&l;p&g;&l;img class=&q;dam-image getty size-large wp-image-83950254&q; src=&q;https://specials-images.forbesimg.com/dam/imageserve/83950254/960×0.jpg?fit=scale&q; data-height=&q;640&q; data-width=&q;960&q;&g; Didcot Power Station, in the U.K. (Photo by Matt Cardy/Getty Images)
The best-performing energy commodity over the past year is not oil or gas &a;ndash; it is carbon allowances from the European Union&a;rsquo;s carbon market, the EU Emissions Trading Scheme (EU ETS).
The price of a tonne of carbon emitted under the ETS is now nudging &a;euro;15 (it was &a;euro;14.35 at the time of writing) a level it has not seen for seven years &a;ndash; and it is predicted to rise even higher in years to come.
Financial think tank Carbon Tracker says that the allowances will double in price by 2021 and could reach &a;euro;55 a tonne by 2030 if the European Commission introduces rules that align EU emissions targets with the requirements of the Paris climate agreement. This would have a radical effect on Europe&a;rsquo;s energy markets, spelling the end for coal-fired power and leading to a surge in renewable energy, energy efficiency, energy storage, smart grids and demand-side response. It also highlights how other economies around the world could be affected by their own carbon markets.
The EU ETS limits the amount of carbon emissions that energy-intensive industries that are responsible for half the EU&a;rsquo;s emissions can emit. Companies are given a certain number of allowances (EUAs) to cover their emissions, which they can sell. If they need more allowances because they emit more than their allocation, they can buy them in the open market. The amount of emissions the relevant industries can emit falls over time, which should lift prices, encouraging scheme members to switch to cleaner fuels and cut emissions.
But the market has been plagued by a combination of fixed supply and varying demand. Allowances have languished at around &a;euro;5/tonne for the last six years because the financial crisis and subsequent recession slashed demand and led to a massive glut of EUAs. By the end of 2016 there was a 1.7 billion tonne surplus of allowances in the market &a;ndash; almost the same as the 1.75 billion tonnes of annual emissions covered by the scheme.
Now that the EU has emerged from recession, and following the signing of the Paris Agreement, the bloc has agreed a plan to get rid of the surplus. From January 2019 a Market Stability Reserve (MSR) will cancel 24% of the surplus each year up to 2023 and 12% thereafter.
Carbon Tracker expects the move to take 3 gigatonnes of allowances out of the market by 2023 &a;ndash; almost two years&a;rsquo; worth of current emissions in the ETS. As the surplus shrinks and allowance prices rise, companies covered by the scheme will have to cut their emissions or pay sharply higher prices for allowances to cover their emissions. Those that cut emissions sufficiently to have spare allowances will earn much more by selling them.
EU ETS prices are already rising in anticipation of the move. Carbon Tracker, in a new report, &l;em&g;Carbon Clampdown: Closing the gap to a Paris compliant EU-ETS&l;/em&g;, forecasts that they could reach &a;euro;15/tonne in the second half of 2018, &a;euro;20 in 2019 and &a;euro;25-30 in 2020-21 as the supply squeeze really starts to bite.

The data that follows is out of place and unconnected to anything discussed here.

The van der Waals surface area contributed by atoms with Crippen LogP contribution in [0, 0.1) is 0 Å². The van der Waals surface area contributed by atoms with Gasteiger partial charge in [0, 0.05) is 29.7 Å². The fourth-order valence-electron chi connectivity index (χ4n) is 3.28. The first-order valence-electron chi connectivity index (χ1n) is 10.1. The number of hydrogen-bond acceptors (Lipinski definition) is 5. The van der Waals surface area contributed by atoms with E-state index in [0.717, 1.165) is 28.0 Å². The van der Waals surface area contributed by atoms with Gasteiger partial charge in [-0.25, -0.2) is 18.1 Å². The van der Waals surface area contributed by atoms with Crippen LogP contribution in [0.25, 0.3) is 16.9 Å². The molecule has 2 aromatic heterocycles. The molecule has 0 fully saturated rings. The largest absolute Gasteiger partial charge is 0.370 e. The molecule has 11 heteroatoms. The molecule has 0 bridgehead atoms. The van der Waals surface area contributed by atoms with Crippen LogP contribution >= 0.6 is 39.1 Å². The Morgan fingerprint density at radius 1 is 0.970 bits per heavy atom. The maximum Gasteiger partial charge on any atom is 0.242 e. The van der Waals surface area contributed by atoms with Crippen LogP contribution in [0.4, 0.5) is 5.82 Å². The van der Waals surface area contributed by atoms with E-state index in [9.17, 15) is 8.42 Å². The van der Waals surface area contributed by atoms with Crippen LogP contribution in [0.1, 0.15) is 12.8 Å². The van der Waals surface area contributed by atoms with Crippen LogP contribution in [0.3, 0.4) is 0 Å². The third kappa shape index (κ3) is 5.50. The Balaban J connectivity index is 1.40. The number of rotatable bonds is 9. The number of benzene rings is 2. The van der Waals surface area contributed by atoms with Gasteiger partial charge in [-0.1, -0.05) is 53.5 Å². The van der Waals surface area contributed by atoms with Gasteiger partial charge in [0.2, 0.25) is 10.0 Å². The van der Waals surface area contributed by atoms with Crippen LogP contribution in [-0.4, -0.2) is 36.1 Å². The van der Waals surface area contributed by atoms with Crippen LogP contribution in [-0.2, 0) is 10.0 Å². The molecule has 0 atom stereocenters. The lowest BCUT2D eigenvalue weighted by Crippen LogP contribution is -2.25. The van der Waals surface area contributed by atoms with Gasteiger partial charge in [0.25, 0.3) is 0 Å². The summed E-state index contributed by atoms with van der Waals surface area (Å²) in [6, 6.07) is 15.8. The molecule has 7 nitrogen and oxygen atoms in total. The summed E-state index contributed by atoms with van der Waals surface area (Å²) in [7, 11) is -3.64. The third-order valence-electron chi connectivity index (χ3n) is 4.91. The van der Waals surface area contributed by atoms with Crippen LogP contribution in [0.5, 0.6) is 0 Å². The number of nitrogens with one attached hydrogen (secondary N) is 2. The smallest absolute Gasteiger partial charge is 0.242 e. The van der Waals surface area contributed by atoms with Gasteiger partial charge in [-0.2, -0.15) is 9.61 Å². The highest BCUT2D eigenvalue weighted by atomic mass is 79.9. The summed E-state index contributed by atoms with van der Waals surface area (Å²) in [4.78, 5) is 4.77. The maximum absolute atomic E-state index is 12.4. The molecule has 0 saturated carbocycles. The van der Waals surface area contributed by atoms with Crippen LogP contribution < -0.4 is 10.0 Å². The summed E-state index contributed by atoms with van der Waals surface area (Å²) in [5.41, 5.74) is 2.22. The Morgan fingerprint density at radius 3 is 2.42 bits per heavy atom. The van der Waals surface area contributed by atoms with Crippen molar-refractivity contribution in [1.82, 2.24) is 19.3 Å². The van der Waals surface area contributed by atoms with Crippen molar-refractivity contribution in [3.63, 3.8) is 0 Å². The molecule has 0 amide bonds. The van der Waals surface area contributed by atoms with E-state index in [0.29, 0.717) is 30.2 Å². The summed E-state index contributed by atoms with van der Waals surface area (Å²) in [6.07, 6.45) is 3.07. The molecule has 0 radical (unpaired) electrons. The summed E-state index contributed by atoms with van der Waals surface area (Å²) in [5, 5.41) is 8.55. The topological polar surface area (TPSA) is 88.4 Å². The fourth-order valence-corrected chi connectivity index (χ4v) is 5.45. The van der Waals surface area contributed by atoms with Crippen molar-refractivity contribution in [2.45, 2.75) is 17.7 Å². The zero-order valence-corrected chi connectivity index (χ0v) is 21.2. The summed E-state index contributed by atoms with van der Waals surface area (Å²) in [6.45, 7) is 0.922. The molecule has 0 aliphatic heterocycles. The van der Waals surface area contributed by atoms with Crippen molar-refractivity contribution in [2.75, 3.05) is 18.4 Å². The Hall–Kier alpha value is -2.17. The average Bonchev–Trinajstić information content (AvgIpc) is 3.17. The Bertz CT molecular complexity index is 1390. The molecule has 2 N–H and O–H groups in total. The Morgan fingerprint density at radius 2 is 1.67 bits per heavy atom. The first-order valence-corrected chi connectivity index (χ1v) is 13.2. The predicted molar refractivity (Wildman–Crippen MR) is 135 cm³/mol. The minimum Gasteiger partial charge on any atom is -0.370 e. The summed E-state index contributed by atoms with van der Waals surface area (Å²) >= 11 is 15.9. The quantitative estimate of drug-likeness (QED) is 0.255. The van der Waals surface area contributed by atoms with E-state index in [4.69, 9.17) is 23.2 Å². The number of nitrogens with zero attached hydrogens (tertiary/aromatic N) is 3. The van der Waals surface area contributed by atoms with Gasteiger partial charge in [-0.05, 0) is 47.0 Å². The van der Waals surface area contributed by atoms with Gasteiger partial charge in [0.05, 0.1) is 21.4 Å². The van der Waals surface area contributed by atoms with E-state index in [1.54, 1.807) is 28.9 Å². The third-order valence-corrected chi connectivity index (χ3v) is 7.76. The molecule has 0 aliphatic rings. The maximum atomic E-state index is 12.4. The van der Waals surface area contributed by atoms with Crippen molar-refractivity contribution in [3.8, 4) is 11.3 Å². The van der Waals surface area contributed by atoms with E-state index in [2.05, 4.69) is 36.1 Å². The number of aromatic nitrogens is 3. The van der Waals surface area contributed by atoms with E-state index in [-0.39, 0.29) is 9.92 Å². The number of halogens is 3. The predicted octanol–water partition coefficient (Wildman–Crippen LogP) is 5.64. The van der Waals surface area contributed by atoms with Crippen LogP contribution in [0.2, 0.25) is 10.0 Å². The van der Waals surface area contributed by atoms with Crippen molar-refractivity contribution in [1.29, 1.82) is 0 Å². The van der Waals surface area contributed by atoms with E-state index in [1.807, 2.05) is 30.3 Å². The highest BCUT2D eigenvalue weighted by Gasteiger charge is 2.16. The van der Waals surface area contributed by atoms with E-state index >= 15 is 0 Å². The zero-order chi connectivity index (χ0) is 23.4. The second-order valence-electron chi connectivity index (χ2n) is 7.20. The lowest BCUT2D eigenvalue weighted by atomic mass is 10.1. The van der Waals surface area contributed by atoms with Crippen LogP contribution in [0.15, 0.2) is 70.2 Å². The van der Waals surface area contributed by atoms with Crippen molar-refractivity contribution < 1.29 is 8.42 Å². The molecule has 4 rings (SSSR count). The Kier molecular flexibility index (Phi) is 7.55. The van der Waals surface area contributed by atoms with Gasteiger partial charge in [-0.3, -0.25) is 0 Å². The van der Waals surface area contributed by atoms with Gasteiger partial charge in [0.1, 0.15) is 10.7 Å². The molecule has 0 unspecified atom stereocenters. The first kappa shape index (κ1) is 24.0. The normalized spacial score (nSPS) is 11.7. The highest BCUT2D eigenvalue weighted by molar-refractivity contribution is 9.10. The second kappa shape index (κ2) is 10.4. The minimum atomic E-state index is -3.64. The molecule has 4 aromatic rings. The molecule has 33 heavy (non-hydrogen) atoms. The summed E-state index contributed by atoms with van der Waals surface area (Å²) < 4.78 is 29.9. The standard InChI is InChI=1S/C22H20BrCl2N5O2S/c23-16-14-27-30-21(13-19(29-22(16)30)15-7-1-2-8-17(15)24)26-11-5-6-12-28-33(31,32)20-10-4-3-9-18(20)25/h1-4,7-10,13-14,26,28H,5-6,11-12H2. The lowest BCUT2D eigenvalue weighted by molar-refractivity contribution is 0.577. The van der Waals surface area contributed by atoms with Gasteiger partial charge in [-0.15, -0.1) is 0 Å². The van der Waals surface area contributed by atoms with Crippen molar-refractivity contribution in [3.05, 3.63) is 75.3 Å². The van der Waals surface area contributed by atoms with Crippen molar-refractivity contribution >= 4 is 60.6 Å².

EU governments have also asked the European Commission to come up with a strategy that cuts the bloc&a;rsquo;s emissions in line with Paris Agreement targets, which would force carbon prices higher still. To meet the target, EU emissions would need to fall 55% from 1990 levels by 2030, against a current target of 40%. If such a strategy was adopted, Carbon Tracker warns that it would sound the death knell for coal-fired power generation in Europe &a;ndash; allowance prices would have to rise to &a;euro;45-&a;euro;55 to meet the targets &a;ndash; levels that would make even the most efficient coal and lignite power plants unprofitable.
&a;ldquo;Life is set to get much tougher for EU coal generators. Higher carbon prices will eat further into operating margins that have already been severely eroded by the growth of renewables, forcing less efficient coal plants off the grid altogether. Under a Paris-compliant EU-ETS cap the shock to coal would be even greater, forcing all coal and lignite plants &a;ndash; even the most efficient &a;ndash; either off the grid or to the margin,&a;rdquo; said Mark Lewis, Carbon Tracker&a;rsquo;s new head of research.
That would lead to a big switch from coal to gas in Italy, Spain, Germany and the Netherlands (the U.K. has largely already achieved this switch thanks to its higher domestic carbon floor price). High carbon prices are also likely to accelerate the development of new technologies such as large-scale energy storage, smart grids and demand-side response, where energy users shift consumption away from peak periods.&l;/p&g;
The tightening of the market could even have knock-on effects across the Atlantic, reversing a recent increase in demand for US coal exports &a;ndash; the Netherlands was one of the top markets for US coal in 2017 while Germany, Italy, Poland and Spain also became significant buyers.
The EU&a;rsquo;s move also provides an illustration of what could happen in other carbon markets, from China to regional North American schemes such as the Regional Greenhouse Gas Initiative (RGGI) and markets in California and Quebec.
&a;ldquo;A higher carbon price, in the short term, means higher costs, but it also creates an incentive for businesses to become more inventive,&a;rdquo; Lewis told the UK&a;rsquo;s Sky News recently. &a;ldquo;Part of the logic of having a traded market is about price discovery and finding ways of making things more efficiently.&a;rdquo;&l;/p&g;